Alternate Mythos Lenses

HP Lovecraft's Cthulhu Mythos have had an influence on various forms of entertainment. Many episodes of Doctor Who and Star Trek have had a Lovecraftian feel to them. The early Tom Baker episodes of Doctor Who with stories like Pyramids of Mars, Horror of Fang Rock, and Talons of Weng-Chiang have many elements to be found in the Cthulhu Mythos, like ancient aliens, god-like beings visiting the Earth, etc. Star Trek had references to the Old Ones placed by Robert Bloch in What Are Little Girls Made Of and many episodes dealt with the remnants of previous interstellar empires - the Iconians, known as "Demons of Air and Darkness" come especially to mind.

And looking at the Mind Flayers of Dungeons and Dragons one cannot help but find influences from Lovecraft.

What I've found rather interesting is those settings which go beyond mere influence from the Cthulhu Mythos but embrace their cosmos in its entirety yet put their own unique perspective on them.

One of the best known is the Delta Green setting as published by Pagan Publishing. It takes as its starting point the US Government's raid on Innsmouth, Massachusetts in 1928. The premise is after being made aware of alien beings such as the Deep Ones, would the government simply forget about the whole thing? In the Delta Green setting the answer to this is no. In the aftermath of World War II this organization becomes official as Delta Green. However, it runs afoul of a rival government organization, Majestic-12. Eventually it is disbanded but nevertheless continues to exist as a conspiracy within the US government working against the Cthulhu Mythos. It has a very 1990s "the truth is out there" feel, though it actually slightly predated The X-Files by a year (confession - The X-Files is one of those bits of popular culture that I just never could quite get into). Characters in a Delta Green campaign are working against the Mythos from various organizations within the government, working in cells and unaware of who else might be in the organization. Though a new incarnation is being worked on by Pagan Publishing which will be its own RPG (currently it is realized as fiction and supplements to the Call of Cthulhu RPG) in which in the post-9/11 world Delta Green regains its official status within the government.


Another lens that goes even farther is Charles Stross' Laundry Files. Now technically it isn't fully in the cosmos as created by HP Lovecraft, but it is in one extremely close to it. To quote Stross:
The Laundryverse is not exactly the Lovecraftverse; HPL himself is going to show up as a character in a future story (and be seen to be a dangerously flawed correspondent).
This setting has many of the mainstays of the Chulhu Mythos. You've got your Deep Ones (which have signed a treaty with humanity, though most of humanity is unaware of this). Nyarlathotep is out there. And you've got your mad cultists and evil sorcerers. The big addition is that of computational demonology. Basically, magic spells aren't really magic, they are advanced mathematical equations that can connect universes, perform summonings, provide protection, etc. This is very much in keeping with the science fiction aspect of Lovecraft's writings and in accordance with Clarke's Law of any sufficiently advanced technology being indistinguishable from magic. While in the past your sorcerer might pour over tomes for decades to learn how to cast a spell, an app on your smartphone can do the job far easier and far faster. Many computer scientists and mathematicians get pulled into the world of computational demonology, where some program or theorem they develop accidentally alters reality. The Laundry is a part of the British Civil Service, an odd crossover of The Office, Delta Green, and the works of John le Carré. Agents of the Laundry are must deal both with bureaucracy and the Old Ones. There's a sort of dark humor to this. Cubicle 7 has published The Laundry RPG along with several supplements. It uses a form of Chaosium's Basic Roleplaying System, the same system which powers Call of Cthulhu.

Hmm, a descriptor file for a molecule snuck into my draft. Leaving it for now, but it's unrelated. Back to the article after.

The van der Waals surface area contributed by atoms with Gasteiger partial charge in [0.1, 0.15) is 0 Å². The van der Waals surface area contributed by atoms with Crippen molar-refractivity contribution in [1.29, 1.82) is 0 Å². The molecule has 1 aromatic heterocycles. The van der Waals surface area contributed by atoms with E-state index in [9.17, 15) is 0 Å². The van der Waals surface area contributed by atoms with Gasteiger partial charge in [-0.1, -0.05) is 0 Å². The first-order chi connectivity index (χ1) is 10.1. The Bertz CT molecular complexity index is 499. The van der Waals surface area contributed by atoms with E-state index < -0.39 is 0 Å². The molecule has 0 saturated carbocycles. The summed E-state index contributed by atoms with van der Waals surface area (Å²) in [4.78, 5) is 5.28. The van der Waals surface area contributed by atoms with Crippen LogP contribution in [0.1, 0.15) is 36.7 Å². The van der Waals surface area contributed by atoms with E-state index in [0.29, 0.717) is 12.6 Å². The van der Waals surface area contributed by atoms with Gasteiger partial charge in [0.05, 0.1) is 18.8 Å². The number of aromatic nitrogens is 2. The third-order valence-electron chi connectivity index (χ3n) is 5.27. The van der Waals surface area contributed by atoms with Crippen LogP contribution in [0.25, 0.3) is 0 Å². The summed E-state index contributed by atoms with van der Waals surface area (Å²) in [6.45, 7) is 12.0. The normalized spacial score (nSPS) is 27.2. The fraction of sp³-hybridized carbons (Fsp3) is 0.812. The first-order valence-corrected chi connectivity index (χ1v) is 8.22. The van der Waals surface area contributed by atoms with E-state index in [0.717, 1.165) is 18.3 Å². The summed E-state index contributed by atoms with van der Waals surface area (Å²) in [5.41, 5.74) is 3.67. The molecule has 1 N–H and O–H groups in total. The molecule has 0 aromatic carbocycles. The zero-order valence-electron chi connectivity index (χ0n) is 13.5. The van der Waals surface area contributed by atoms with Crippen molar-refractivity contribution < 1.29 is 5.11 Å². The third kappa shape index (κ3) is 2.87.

Chaosium itself has published Cthulhu Invictus, a take on the Cthulhu Mythos at the time of the early Roman Empire. While the Mythos are largely unchanged, the society is very different. This is not a civilization that has a difficult time believing in the supernatural. Richard Tierney's stories about the sorcerer Simon Magus, who appeared in the Acts of the Apostles, are set during this era. This setting offers many possible frameworks, such as citizens of Palestine, self-interested sorcerers, Roman soldiers facing the Mythos, etc.

This is just scratching the surface of some of the lenses that have been used to view the Mythos - should time and inclination point in that direction, I'd like to go deeper into these and others at a point in the future (heck I'd like to run a game in all of these I've listed here...(

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